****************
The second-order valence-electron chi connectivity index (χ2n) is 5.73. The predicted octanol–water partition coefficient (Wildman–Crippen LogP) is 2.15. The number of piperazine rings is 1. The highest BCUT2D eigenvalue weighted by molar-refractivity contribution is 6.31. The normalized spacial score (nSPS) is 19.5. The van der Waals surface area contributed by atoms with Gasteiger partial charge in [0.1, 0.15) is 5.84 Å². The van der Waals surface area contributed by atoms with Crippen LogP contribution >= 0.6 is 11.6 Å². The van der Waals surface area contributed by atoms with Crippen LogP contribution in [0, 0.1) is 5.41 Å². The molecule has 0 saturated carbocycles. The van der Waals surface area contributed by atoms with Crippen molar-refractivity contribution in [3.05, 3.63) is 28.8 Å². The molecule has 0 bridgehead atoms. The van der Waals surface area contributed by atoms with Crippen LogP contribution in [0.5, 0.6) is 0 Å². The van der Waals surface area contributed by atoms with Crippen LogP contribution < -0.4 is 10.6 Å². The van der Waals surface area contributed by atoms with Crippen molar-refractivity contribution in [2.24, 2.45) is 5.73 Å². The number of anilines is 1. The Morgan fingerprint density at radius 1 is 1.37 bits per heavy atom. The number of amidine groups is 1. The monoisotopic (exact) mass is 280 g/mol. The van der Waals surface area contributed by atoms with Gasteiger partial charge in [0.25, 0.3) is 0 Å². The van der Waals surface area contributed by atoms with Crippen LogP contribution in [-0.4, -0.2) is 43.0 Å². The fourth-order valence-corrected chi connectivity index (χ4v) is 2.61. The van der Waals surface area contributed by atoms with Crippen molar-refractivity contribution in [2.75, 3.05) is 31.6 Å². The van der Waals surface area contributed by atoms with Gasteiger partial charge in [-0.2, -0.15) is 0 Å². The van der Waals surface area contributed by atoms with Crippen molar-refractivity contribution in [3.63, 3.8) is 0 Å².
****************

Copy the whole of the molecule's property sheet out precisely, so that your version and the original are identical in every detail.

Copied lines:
The second-order valence-electron chi connectivity index (χ2n) is 5.73. The predicted octanol–water partition coefficient (Wildman–Crippen LogP) is 2.15. The number of piperazine rings is 1. The highest BCUT2D eigenvalue weighted by molar-refractivity contribution is 6.31. The normalized spacial score (nSPS) is 19.5. The van der Waals surface area contributed by atoms with Gasteiger partial charge in [0.1, 0.15) is 5.84 Å². The van der Waals surface area contributed by atoms with Crippen LogP contribution >= 0.6 is 11.6 Å². The van der Waals surface area contributed by atoms with Crippen LogP contribution in [0, 0.1) is 5.41 Å². The molecule has 0 saturated carbocycles. The van der Waals surface area contributed by atoms with Crippen molar-refractivity contribution in [3.05, 3.63) is 28.8 Å². The molecule has 0 bridgehead atoms. The van der Waals surface area contributed by atoms with Crippen LogP contribution in [0.5, 0.6) is 0 Å². The van der Waals surface area contributed by atoms with Crippen LogP contribution < -0.4 is 10.6 Å². The van der Waals surface area contributed by atoms with Crippen molar-refractivity contribution in [2.24, 2.45) is 5.73 Å². The number of anilines is 1. The Morgan fingerprint density at radius 1 is 1.37 bits per heavy atom. The number of amidine groups is 1. The monoisotopic (exact) mass is 280 g/mol. The van der Waals surface area contributed by atoms with Gasteiger partial charge in [0.25, 0.3) is 0 Å². The van der Waals surface area contributed by atoms with Crippen LogP contribution in [-0.4, -0.2) is 43.0 Å². The fourth-order valence-corrected chi connectivity index (χ4v) is 2.61. The van der Waals surface area contributed by atoms with Crippen molar-refractivity contribution in [2.75, 3.05) is 31.6 Å². The van der Waals surface area contributed by atoms with Gasteiger partial charge in [-0.2, -0.15) is 0 Å². The van der Waals surface area contributed by atoms with Crippen molar-refractivity contribution in [3.63, 3.8) is 0 Å².